Thursday, 25 May 2017
In the UK comics scene of the 70's it was a bit of a thing to watch what Hollywood was doing and rip it off. Not so blatently that you got sued, of course, but taking a successful film and adapting it's themes worked rather well, notably with Jaws and the shark strip Hookjaw in Action. One Eyed Jack was basically John Wagner's take on Dirty Harry, with the strip set in 70s New York - unusual for a UK strip in those days.
One Eyes Jack is detective Jack McBane, who earns the 'One Eyed' bit in the first episode. Of copurse, he's such a badass that he's back on the street as soon as possible dealing the kind of justice only a man with no depth perception can deal! This isn't subtle stuff, with the violence matter of factly platsred over the page and the good guys winning in the end. Jack likes to speak in soundbites, and astute reader will certainly see parallels between him and a certain Judge Wagner would go on to co create a few years down the line. I couldn't help but frin when the villain in an early story says "Izzat so?", later to be a staple phrase of Dredd villain Mean Machine.
The artwork is very much of the time, and lkuckilky it's by one of the most enduring British comic aritsts, John Cooper. Black and white throughout, the action leaps out of the page, with all the villains having nasty, sneery faces and the good guys radiating bravery. Great stuff, really, and although he wasn't the best of the time, Cooper was always a solid storyteller who could take a script and get the best out of it.
As far as the stories go there's nothing too surprising here. McBane goes through criminals like a knife through butter, and of course at one point he gets framed for a crime he didn't commit. We get soundbites at the top of the page like "Sensation! One Eyed Jack goes to jail!" and plenty of hackneyed dialogue, but it all manages to hold together and you end up with 150 or so entertaining pages of pure seventies action.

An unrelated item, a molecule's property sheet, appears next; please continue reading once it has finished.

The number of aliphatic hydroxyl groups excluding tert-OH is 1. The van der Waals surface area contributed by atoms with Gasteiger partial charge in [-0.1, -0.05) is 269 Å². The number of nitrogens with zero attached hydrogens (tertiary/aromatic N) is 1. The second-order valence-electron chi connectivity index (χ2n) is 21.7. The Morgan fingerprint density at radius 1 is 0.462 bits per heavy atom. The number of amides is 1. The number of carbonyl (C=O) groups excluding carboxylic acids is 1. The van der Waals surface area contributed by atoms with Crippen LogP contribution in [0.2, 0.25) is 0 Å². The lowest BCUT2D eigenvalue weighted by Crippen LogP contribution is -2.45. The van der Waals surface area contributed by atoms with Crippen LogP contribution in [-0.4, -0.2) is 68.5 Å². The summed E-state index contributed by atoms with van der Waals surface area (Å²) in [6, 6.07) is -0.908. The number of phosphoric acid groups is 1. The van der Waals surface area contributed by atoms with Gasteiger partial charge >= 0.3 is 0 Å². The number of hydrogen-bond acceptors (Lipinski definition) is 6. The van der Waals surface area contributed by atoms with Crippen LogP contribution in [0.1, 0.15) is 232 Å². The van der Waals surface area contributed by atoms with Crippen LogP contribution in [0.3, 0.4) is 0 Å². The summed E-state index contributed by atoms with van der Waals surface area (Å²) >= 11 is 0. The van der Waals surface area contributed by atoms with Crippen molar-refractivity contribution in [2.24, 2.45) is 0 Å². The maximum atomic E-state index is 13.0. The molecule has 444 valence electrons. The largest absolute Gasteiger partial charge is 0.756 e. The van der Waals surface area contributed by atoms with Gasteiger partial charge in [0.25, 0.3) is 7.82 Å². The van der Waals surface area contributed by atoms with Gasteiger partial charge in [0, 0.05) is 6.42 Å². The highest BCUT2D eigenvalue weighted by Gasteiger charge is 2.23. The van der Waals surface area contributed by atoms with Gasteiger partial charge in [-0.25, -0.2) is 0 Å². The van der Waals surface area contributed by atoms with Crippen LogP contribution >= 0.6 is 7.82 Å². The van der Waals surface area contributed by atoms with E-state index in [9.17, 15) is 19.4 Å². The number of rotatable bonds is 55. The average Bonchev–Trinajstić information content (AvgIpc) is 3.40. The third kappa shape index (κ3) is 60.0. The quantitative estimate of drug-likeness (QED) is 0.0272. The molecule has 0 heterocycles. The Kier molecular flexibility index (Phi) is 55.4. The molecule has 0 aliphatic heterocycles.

One Eyed Jack is a slice of comic history, and certainly of it's time, but I can see youngsters of today enjoying it, due to the immediate nature of the storytelling and the uncomporomisibg action throughout. 2000AD publisher Rebellion have bought an absolute shedload of similar gems (Leopard Of Lime Street anyone?), and with their track record there's a lot more quality reprints to look forward to. Definitely worth a look, the only downside is no cover mounted gift.
Pre Order Here
Monday, 15 May 2017
It would be wrong to say that I used to love Roy Of The Rovers. Not because it's untrue, but because I never stopped loving it. I've still got the annuals and a few compendiums, and there's a real pleasure in following Roy's exploits, especially when it was decided he wasn't going to win every time like in the old days. It's soap opera comics, for sure, but if I'm honest most comics these days fall into that bracket anyway.
2000AD legend John Wagner also likes football comics, ans being John Wagner decided to write one. Not for him, though, a simple tale of soccer success – he's lobbed an alien into the mix, the titular Rok. Rok comes from Arkady, on the run for reasons that become clear, and takes over the body of football waster Kyle Dixon, a great player whose personality and bad habits have seen him plummet through the divisions, landing in the Radford Reds.
It's no surprise to discover that Rok learns to love both football and our planet, finding an affection for humans not a million miles away from the old Eagle character Doomlord. With his help the Radford Reds go on a cup run, whilst his past sins catch up with him. Will the Reds win the cup? Will Rok survive the wrath of Arkady? Continued next month etc etc
I have to say I've bloody loved reading this comic. It's six issues of fun, football and final whistles, expertly plotted by Wagner and sitting just on the right side of silly. Artist Dan Cornwell really comes into his own with clear, clever visualization, and colourist Abby Bulmer brings his pictures to life. It's been a while since I waited anxiously for the postman to bring me a new issue of a comic, but Rok Of The Reds reduced me to that teenager desperate to find out What Happens Next.